The new FAQs, like the EEOC’s prior guidance, are anchored in traditional ADA principles, i.e., having a covered disability, engaging in the interactive process, and demonstrating flexibility in assessing reasonable accommodations. While this guidance can help provide some parameters for employers to consider, employers will need to individually assess their own workspaces, business needs, employees’ duties and responsibilities, and how they can best attend to requests by employees for reasonable accommodations. In order to do so, employers should analyze how to create safe workspaces, consider what modifications are feasible, and create solid processes to handle the inevitable requests for accommodations.

©2021 Epstein Becker & Green, P.C. All rights reserved.National Law Review, Volume X, Number 129
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About this Author

Susan Gross Sholinsky, Labor Employment Attorney, Epstein Becker Green Law Firm
Member of the Firm

SUSAN GROSS SHOLINSKY is a Member of the Firm in the Labor and Employment practice, in the New York office of Epstein Becker Green. She counsels clients on a variety of matters, in a practical and straightforward manner, with an eye toward reducing the possibility of employment-related claims. In 2013, Ms. Sholinsky was named to theNew York Metro Rising Stars list in the area of Employment & Labor.

212-351-4789
Lauri F. Rasnick, epstein becker green, new york, labor, employment
Member

LAURI F. RASNICK is a Member of the Firm in the Labor and Employment practice in the firm's New York office.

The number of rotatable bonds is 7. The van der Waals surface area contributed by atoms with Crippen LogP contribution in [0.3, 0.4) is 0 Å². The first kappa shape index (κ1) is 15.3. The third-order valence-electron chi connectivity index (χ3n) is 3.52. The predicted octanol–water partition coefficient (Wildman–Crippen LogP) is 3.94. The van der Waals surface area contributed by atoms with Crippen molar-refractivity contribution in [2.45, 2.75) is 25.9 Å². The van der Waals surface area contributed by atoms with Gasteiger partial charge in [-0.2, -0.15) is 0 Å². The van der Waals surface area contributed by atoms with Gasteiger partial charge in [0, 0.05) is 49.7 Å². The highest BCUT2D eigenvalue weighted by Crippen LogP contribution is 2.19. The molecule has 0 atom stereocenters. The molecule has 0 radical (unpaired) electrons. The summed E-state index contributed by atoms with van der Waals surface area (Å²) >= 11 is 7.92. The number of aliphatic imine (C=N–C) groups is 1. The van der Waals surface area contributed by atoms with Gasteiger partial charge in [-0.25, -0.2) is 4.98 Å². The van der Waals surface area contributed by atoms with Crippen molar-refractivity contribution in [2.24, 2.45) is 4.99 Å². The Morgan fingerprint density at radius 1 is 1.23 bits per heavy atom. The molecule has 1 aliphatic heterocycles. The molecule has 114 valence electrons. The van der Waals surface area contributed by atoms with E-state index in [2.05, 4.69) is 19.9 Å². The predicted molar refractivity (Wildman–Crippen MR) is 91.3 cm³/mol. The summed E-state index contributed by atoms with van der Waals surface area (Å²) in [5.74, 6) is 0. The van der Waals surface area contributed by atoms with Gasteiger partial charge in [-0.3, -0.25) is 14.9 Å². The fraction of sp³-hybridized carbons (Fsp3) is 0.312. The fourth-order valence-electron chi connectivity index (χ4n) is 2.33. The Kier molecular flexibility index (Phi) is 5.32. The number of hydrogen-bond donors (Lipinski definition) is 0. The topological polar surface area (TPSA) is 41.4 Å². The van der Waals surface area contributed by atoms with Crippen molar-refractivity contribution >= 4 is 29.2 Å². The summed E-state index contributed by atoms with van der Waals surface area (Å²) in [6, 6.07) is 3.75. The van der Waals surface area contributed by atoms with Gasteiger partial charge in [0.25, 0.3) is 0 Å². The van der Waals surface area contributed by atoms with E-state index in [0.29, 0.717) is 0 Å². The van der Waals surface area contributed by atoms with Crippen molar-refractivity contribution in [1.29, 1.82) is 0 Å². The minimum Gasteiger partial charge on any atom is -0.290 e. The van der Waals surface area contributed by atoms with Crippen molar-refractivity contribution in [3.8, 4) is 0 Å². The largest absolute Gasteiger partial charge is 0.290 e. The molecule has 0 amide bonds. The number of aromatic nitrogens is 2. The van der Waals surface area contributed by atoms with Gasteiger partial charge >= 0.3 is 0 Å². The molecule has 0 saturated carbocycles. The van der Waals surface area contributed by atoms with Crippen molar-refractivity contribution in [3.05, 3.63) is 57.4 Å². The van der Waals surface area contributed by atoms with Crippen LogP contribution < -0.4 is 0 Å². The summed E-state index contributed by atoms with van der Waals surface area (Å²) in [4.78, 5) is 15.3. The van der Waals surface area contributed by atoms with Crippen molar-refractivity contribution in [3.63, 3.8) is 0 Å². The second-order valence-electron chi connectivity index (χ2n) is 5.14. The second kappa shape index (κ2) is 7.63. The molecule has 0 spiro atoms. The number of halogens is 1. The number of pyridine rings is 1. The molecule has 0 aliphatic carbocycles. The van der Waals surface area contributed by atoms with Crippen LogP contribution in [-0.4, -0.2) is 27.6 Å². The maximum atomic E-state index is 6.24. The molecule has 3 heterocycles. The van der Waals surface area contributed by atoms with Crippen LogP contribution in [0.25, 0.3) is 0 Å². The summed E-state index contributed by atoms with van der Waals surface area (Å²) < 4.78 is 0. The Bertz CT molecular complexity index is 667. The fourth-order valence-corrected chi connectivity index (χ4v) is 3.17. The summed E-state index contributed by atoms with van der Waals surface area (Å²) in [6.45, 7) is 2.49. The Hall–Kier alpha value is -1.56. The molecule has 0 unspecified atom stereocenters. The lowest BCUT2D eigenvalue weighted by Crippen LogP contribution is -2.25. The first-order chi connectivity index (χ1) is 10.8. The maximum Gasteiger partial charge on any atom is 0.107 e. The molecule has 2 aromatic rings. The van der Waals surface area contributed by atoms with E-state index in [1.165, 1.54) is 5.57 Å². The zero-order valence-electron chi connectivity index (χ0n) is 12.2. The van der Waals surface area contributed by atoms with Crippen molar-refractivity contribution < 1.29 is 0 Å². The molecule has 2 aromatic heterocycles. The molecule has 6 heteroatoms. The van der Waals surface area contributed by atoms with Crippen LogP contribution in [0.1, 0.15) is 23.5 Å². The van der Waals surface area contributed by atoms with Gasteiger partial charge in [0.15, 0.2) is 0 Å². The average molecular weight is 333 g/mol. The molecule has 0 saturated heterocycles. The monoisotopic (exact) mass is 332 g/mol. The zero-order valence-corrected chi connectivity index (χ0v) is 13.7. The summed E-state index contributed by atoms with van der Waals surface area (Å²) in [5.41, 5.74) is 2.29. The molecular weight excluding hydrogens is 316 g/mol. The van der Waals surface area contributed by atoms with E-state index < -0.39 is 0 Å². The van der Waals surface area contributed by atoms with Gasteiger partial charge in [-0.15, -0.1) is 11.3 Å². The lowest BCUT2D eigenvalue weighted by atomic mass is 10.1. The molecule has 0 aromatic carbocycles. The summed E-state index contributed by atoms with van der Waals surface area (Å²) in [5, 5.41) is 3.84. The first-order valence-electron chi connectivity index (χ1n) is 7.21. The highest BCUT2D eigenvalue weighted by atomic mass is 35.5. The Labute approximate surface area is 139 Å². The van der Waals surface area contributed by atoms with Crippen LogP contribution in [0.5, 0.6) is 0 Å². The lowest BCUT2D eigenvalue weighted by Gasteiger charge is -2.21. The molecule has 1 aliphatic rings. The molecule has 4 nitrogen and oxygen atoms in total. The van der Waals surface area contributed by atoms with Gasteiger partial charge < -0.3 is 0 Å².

Ms. Rasnick has significant experience representing employers in labor and employment matters. She regularly advises clients in many aspects of the employment relationship, including avoidance of litigation, employee terminations, disability and religious accommodation issues, wage and hour compliance, internal investigations, labor relations, and compliance with federal, state and local statutes. Ms. Rasnick frequently...

212-351-4854
Associate

Elizabeth Houghton is an Associate in the Employment, Labor & Workforce Management practice, in the New York office of Epstein Becker Green. She focuses her practice on representing clients in employment-related litigation on a broad array of matters, including claims of discrimination, harassment, retaliation, failure to accommodate disabilities, and breach of employment contracts and restrictive covenants.

Ms. Houghton has experience handling disputes before state and federal courts, arbitration panels, and administrative agencies. Before joining Epstein Becker Green, she was...

212-351-4671